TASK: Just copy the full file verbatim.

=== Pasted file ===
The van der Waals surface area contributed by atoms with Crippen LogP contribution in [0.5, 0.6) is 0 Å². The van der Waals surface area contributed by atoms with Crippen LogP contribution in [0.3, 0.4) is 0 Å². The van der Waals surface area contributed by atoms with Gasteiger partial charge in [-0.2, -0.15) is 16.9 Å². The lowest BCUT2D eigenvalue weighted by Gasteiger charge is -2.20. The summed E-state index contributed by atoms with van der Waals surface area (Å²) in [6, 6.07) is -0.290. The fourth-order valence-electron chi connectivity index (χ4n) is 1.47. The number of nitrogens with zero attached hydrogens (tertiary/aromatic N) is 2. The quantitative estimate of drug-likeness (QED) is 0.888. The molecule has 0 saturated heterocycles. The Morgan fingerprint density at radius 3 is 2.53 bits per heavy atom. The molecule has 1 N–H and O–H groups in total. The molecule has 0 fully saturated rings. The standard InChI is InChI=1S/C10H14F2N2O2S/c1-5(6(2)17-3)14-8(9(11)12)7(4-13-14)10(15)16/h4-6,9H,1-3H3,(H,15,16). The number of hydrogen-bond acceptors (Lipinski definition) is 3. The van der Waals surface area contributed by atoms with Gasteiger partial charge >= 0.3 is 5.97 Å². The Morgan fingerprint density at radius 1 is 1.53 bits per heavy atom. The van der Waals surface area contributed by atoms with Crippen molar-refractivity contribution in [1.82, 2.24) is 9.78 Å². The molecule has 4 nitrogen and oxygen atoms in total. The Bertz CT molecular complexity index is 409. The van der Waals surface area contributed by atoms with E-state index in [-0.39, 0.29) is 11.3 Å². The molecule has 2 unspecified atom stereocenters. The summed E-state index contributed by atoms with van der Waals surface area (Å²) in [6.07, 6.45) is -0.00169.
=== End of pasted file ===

The van der Waals surface area contributed by atoms with Crippen LogP contribution in [0.5, 0.6) is 0 Å². The van der Waals surface area contributed by atoms with Crippen LogP contribution in [0.3, 0.4) is 0 Å². The van der Waals surface area contributed by atoms with Gasteiger partial charge in [-0.2, -0.15) is 16.9 Å². The lowest BCUT2D eigenvalue weighted by Gasteiger charge is -2.20. The summed E-state index contributed by atoms with van der Waals surface area (Å²) in [6, 6.07) is -0.290. The fourth-order valence-electron chi connectivity index (χ4n) is 1.47. The number of nitrogens with zero attached hydrogens (tertiary/aromatic N) is 2. The quantitative estimate of drug-likeness (QED) is 0.888. The molecule has 0 saturated heterocycles. The Morgan fingerprint density at radius 3 is 2.53 bits per heavy atom. The molecule has 1 N–H and O–H groups in total. The molecule has 0 fully saturated rings. The standard InChI is InChI=1S/C10H14F2N2O2S/c1-5(6(2)17-3)14-8(9(11)12)7(4-13-14)10(15)16/h4-6,9H,1-3H3,(H,15,16). The number of hydrogen-bond acceptors (Lipinski definition) is 3. The van der Waals surface area contributed by atoms with Gasteiger partial charge >= 0.3 is 5.97 Å². The Morgan fingerprint density at radius 1 is 1.53 bits per heavy atom. The van der Waals surface area contributed by atoms with Crippen molar-refractivity contribution in [1.82, 2.24) is 9.78 Å². The molecule has 4 nitrogen and oxygen atoms in total. The Bertz CT molecular complexity index is 409. The van der Waals surface area contributed by atoms with E-state index in [-0.39, 0.29) is 11.3 Å². The molecule has 2 unspecified atom stereocenters. The summed E-state index contributed by atoms with van der Waals surface area (Å²) in [6.07, 6.45) is -0.00169.